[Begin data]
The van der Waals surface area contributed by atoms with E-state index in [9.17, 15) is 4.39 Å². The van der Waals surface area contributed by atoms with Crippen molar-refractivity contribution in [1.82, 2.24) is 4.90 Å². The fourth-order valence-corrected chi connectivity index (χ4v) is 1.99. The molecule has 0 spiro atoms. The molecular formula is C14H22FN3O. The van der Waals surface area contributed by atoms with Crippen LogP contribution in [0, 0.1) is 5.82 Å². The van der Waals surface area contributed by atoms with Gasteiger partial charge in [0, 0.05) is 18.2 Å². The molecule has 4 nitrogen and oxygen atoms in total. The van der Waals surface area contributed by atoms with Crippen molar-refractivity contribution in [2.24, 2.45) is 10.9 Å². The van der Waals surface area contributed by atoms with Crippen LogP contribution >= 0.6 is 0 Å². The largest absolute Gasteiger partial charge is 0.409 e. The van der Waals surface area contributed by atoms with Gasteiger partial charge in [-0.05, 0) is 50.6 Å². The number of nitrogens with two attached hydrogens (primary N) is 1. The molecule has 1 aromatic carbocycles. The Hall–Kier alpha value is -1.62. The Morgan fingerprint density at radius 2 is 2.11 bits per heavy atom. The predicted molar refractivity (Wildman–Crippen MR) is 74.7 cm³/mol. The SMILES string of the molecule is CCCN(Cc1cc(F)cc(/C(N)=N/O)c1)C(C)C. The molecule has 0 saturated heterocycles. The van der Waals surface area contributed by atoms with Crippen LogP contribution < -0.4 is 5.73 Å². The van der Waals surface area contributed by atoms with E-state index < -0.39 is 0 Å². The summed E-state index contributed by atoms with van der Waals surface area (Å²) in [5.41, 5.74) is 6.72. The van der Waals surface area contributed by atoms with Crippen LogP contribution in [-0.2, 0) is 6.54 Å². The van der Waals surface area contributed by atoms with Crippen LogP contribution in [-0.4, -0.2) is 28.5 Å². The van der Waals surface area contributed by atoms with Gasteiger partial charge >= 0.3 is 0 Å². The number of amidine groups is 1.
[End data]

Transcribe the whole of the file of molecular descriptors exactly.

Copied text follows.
The van der Waals surface area contributed by atoms with E-state index in [9.17, 15) is 4.39 Å². The van der Waals surface area contributed by atoms with Crippen molar-refractivity contribution in [1.82, 2.24) is 4.90 Å². The fourth-order valence-corrected chi connectivity index (χ4v) is 1.99. The molecule has 0 spiro atoms. The molecular formula is C14H22FN3O. The van der Waals surface area contributed by atoms with Crippen LogP contribution in [0, 0.1) is 5.82 Å². The van der Waals surface area contributed by atoms with Gasteiger partial charge in [0, 0.05) is 18.2 Å². The molecule has 4 nitrogen and oxygen atoms in total. The van der Waals surface area contributed by atoms with Crippen molar-refractivity contribution in [2.24, 2.45) is 10.9 Å². The van der Waals surface area contributed by atoms with Crippen LogP contribution >= 0.6 is 0 Å². The largest absolute Gasteiger partial charge is 0.409 e. The van der Waals surface area contributed by atoms with Gasteiger partial charge in [-0.05, 0) is 50.6 Å². The number of nitrogens with two attached hydrogens (primary N) is 1. The molecule has 1 aromatic carbocycles. The Hall–Kier alpha value is -1.62. The Morgan fingerprint density at radius 2 is 2.11 bits per heavy atom. The predicted molar refractivity (Wildman–Crippen MR) is 74.7 cm³/mol. The SMILES string of the molecule is CCCN(Cc1cc(F)cc(/C(N)=N/O)c1)C(C)C. The molecule has 0 saturated heterocycles. The van der Waals surface area contributed by atoms with Crippen LogP contribution < -0.4 is 5.73 Å². The van der Waals surface area contributed by atoms with E-state index < -0.39 is 0 Å². The summed E-state index contributed by atoms with van der Waals surface area (Å²) in [5.41, 5.74) is 6.72. The van der Waals surface area contributed by atoms with Crippen LogP contribution in [-0.2, 0) is 6.54 Å². The van der Waals surface area contributed by atoms with Crippen LogP contribution in [-0.4, -0.2) is 28.5 Å². The van der Waals surface area contributed by atoms with Gasteiger partial charge >= 0.3 is 0 Å². The number of amidine groups is 1.